When you want to combine multiple sales taxes as one item (state, county, etc.), click Add sales tax item again in Company Preferences and choose Sales Tax Group. Enter a Group Name/Number and Description. In the table below, click the down arrow in the field in the TAX ITEM column. Keep selecting individual tax rates until you’re finished, then click OK. When you use one of these groups in a transaction, the customer will only see the total tax, but reports will break them down into their individual parts.

Completing Your Preferences

The bottom half of the Company Preferences screen needs more information.

It’s important that all the entries at the bottom of the Company Preferences screen are correct before you start working with sales taxes in QuickBooks.

The first two items here are simply field labels that will appear in transactions to indicate whether or not a line item should be taxed. You should leave them as is; they’re automatically created by QuickBooks. If you want to Identify taxable amounts as “T” for Taxable when printing, click in that box to make a checkmark.

Is your QuickBooks company file set up on a cash or accrual basis? Click on the button in front of the correct choice. WHEN DO YOU PAY SALES TAX is a question that will be answered as you’re learning about your state’s sales tax requirements. When you’ve completed this section, click OK.

Assigning Tax Codes

As you create item and service records in QuickBooks, you’ll be asked to indicate whether or not they’re taxable. The Tax Code field appears at the bottom of the window, like in the image below.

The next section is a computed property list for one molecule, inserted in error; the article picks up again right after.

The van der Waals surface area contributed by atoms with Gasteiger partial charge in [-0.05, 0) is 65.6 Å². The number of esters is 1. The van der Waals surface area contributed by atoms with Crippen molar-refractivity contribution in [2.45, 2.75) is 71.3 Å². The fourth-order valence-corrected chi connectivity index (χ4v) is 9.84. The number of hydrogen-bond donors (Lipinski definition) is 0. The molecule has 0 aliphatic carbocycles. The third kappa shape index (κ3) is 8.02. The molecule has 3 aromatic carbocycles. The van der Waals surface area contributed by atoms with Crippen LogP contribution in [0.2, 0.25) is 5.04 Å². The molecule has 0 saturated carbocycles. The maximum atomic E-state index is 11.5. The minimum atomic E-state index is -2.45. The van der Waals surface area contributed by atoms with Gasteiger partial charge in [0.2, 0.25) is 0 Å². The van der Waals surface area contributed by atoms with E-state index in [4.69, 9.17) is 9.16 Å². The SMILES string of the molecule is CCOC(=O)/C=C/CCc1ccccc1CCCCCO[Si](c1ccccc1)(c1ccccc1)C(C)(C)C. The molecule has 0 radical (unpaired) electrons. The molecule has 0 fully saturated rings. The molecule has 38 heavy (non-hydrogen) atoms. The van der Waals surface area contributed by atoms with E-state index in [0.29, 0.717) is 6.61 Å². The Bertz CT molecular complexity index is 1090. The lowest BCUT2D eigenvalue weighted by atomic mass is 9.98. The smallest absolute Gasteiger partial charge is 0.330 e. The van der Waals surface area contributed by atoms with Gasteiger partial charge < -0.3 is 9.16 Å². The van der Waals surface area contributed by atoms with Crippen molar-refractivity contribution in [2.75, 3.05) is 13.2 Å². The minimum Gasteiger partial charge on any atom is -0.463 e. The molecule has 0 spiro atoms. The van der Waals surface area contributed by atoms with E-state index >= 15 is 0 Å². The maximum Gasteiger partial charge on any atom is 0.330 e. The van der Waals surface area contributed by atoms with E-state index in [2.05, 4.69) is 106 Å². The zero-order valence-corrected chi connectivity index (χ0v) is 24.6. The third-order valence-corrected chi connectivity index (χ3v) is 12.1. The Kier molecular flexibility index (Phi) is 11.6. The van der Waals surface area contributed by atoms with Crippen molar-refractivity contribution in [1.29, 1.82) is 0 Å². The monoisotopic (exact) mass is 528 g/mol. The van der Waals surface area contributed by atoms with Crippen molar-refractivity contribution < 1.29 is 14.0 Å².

You’ll need to designate every item or service you sell as taxable or non-taxable.

There’s much more you need to know about collecting and submitting sales taxes, like how to work with transactions and reports. We’ll cover those topics next month. In the meantime, let us know if we can help you set up your QuickBooks company file for this complex task.


Do you need to collect and pay sales taxes on items and/or services you sell? QuickBooks can help with this task.

Don’t know what the rules are about collecting sales taxes in your state and local area? Google your state’s Department of Revenue then find out how QuickBooks can help with this task.

Did you know sales taxes are considered Items in QuickBooks? You can see your options and start creating them by going to Edit | Preferences | Sales Tax.

Taxing agencies often perform sales tax audits. Would you be prepared if you were the subject of one? We can show you how QuickBooks can help.

Creating Statement Charges in QuickBooks

Do You Need to Bundle Products in QuickBooks? Create Assemblies

If you frequently sell multiple inventory items grouped together, you need to learn about QuickBooks’ assemblies.

Let’s say you run a home improvement retail outlet, and one of the things you sell is doors. You might sell their parts individually—door frames, hinges, doorknobs, etc.—in case a customer needs to replace a piece. You may also want to sell all of the individual components as a kit and give your buyer a price break for purchasing them all together.

QuickBooks calls these assemblies; sometimes they’re also referred to as kits. Just as you’d create an individual inventory part, you can group related parts together and create an item that you would sell as a package.